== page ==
Arts & Culture | Texas Public Radio

Arts & Culture

Arts and culture news, criticism, and programming from TPR/NPR.

Alfred A. Knopf, publisher

In December 2007, the "Mitchell Report," detailing the use of performance enhancing drugs by dozens of Major League Baseball players, was released. Roger Clemens was among the players listed in that report. The new book "American Icon: The Fall of Roger Clemens and the Rise of Steroids in America's Pastime" lays bare the corruption that has plagued baseball for years, and chronicles the downfall of Katy, Texas-native Clemens. 

Next week, Kelly Blair, a former gym owner from Pasadena, Texas, will testify before a federal grand jury that is believed to be investigating Clemens for perjury. Clemens testified under oath before a congressional committee in February, 2008 that he had never used steroids or human growth hormone. Nathaniel Vinton is one of four investigative writers from the New York Daily News that has been following this story.

MGM

Remember "The Alamo?" Fifty years ago, actor John Wayne and crew set up shop outside of Bracketville, Texas, to film an ambitious re-telling of the epic story of the Battle for Texas Independence.  "The Alamo" was nominated for seven Oscars, including Best Picture.  It won one award for its impressive sound design.   Although there have been subsequent films of the Alamo story, many people still hold John Wayne’s version close to their hearts.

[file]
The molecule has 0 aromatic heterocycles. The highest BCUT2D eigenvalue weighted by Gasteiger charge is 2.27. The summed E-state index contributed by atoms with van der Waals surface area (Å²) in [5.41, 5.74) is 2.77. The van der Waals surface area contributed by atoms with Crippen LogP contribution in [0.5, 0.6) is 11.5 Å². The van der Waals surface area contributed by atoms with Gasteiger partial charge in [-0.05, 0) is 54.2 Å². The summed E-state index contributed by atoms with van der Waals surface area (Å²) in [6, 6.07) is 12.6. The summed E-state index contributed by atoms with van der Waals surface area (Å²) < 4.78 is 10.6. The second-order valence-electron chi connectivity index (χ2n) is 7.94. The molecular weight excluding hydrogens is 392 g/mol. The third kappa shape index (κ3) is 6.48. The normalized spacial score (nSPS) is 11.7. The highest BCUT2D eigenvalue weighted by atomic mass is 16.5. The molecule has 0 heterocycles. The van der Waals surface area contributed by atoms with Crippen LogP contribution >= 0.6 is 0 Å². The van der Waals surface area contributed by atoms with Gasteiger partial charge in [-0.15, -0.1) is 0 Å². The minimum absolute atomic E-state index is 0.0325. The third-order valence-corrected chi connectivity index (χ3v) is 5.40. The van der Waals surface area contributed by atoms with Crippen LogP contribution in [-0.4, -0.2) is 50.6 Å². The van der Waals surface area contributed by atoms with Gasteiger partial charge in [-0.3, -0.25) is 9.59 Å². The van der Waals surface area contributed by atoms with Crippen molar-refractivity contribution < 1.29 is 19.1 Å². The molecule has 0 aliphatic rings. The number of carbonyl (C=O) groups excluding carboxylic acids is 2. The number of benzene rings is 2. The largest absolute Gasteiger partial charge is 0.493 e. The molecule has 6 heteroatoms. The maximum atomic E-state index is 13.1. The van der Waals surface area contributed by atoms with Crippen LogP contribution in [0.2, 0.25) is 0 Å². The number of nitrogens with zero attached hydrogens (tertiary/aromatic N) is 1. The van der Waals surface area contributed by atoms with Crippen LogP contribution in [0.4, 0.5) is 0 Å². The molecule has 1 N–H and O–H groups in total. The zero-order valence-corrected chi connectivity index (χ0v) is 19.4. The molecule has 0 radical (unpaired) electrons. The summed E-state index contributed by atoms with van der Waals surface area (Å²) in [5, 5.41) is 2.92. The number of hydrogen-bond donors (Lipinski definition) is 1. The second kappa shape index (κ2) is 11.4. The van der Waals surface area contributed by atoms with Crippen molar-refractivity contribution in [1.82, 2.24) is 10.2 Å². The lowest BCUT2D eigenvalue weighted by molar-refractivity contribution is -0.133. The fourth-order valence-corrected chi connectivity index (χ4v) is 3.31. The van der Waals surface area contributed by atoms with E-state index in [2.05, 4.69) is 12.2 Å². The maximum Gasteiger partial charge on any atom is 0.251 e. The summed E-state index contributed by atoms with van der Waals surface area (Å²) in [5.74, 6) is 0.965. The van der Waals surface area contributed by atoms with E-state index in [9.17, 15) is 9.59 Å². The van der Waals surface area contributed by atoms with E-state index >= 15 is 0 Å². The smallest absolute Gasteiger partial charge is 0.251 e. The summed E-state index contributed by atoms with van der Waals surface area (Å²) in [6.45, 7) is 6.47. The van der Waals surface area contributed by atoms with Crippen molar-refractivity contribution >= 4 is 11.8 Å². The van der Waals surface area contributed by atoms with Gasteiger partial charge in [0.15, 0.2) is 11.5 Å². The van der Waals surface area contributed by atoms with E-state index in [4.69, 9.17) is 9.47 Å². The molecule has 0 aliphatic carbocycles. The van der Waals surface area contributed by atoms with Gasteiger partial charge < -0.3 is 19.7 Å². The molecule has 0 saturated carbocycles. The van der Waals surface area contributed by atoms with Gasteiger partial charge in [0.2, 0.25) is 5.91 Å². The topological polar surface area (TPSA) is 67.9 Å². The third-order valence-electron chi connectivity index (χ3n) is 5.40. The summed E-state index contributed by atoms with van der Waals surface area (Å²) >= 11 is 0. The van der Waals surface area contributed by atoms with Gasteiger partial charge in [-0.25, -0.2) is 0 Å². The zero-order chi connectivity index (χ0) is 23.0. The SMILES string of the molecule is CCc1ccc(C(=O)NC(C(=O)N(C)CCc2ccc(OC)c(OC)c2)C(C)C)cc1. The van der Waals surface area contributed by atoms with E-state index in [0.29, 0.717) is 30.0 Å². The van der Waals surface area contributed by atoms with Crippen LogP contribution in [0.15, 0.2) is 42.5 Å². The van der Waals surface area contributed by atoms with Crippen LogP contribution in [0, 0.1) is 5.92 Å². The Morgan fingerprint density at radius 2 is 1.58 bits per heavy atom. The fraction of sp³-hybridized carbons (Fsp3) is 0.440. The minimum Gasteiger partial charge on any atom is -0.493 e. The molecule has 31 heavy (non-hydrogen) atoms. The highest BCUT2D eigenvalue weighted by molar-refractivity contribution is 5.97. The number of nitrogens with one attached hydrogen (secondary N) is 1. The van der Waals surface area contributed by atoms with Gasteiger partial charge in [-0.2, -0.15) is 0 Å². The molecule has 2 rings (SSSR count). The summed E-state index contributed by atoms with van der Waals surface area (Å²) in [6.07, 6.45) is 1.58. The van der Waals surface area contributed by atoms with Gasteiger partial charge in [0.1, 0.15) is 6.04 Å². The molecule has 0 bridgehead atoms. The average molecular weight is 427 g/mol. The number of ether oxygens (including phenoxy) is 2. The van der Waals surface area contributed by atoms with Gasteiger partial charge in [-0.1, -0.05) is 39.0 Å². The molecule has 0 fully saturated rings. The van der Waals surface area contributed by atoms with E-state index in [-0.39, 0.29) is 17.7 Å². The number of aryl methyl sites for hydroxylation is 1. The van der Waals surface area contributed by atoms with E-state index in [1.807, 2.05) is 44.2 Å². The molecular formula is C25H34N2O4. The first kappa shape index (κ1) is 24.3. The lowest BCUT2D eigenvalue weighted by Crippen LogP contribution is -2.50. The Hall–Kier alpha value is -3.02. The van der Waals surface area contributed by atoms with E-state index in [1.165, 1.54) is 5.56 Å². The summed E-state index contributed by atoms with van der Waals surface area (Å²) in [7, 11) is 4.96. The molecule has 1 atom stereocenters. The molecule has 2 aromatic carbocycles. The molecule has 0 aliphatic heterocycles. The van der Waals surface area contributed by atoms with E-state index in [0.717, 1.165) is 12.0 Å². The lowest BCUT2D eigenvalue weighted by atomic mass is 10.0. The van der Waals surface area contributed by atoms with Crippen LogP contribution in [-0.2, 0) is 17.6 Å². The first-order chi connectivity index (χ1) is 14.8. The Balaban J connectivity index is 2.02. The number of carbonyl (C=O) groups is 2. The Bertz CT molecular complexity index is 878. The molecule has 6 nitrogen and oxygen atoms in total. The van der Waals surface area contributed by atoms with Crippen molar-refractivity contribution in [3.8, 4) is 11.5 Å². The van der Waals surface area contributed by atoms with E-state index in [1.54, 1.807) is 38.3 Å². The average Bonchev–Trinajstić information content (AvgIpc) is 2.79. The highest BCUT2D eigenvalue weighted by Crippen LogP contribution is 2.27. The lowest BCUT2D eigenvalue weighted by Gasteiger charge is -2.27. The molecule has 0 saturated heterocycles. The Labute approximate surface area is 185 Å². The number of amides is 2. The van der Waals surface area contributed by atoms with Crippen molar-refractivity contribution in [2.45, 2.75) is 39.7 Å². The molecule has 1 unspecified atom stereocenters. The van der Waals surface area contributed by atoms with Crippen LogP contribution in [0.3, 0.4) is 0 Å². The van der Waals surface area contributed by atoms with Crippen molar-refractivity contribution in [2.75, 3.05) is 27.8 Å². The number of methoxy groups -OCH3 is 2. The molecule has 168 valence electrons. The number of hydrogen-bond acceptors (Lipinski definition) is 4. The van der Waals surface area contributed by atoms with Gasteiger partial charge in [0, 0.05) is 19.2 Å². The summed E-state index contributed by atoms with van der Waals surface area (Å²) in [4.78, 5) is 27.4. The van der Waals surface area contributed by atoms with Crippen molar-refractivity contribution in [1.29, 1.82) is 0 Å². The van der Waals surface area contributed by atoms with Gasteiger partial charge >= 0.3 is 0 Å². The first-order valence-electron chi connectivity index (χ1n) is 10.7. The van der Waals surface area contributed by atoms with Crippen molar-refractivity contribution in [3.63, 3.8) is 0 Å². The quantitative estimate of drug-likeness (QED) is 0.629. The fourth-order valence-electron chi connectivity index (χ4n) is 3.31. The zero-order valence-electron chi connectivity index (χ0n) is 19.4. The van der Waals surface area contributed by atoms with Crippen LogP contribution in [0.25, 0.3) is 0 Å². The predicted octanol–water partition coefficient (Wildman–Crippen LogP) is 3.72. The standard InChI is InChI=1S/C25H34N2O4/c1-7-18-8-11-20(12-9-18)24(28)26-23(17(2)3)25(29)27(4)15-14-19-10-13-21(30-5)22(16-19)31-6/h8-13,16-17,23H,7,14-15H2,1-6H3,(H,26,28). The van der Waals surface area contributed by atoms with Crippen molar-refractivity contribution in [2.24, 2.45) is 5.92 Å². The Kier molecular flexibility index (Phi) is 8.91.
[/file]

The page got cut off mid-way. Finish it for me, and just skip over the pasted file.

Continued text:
Courtesy Photo

The first thing you notice when meeting the San Antonio trio Girl in a Coma in person is how tiny singer Nina Diaz seems. Walking down a hallway in the studios of Texas Public Radio, carrying an acoustic guitar sans case, she looks for all the world like a singer of wispy, confessional coffeehouse folk songs — a light green sweater covers the kaleidoscope of tattoos coloring both of her arms.

Nathan Cone

Musicians find inspiration in the darndest places.  Take Charlie Roadman, of the Austin-based group F for Fake.  Ancient Greek conflicts are generally not high up on the list of things that songwriters write about, but Roadman, an admitted history buff, has been thinking about the Peloponnesian War for some time, ever since he first encountered Thucydides’ account of the war as an undergraduate at San Antonio’s Trinity University.  Now Roadman has a new musical project with his F for Fake band mates.

“I have spent more than 35 years of my professional life trying to find out who we are,” says filmmaker Ken Burns. His documentary, “The National Parks,” is a six-part series that traces the history and development of the National Parks System, from the moment the first white settlers laid eyes on Yosemite, to the acts of congress that created the parks. The film also tells the stories of those officials and citizens that help preserve the parks for future generations.

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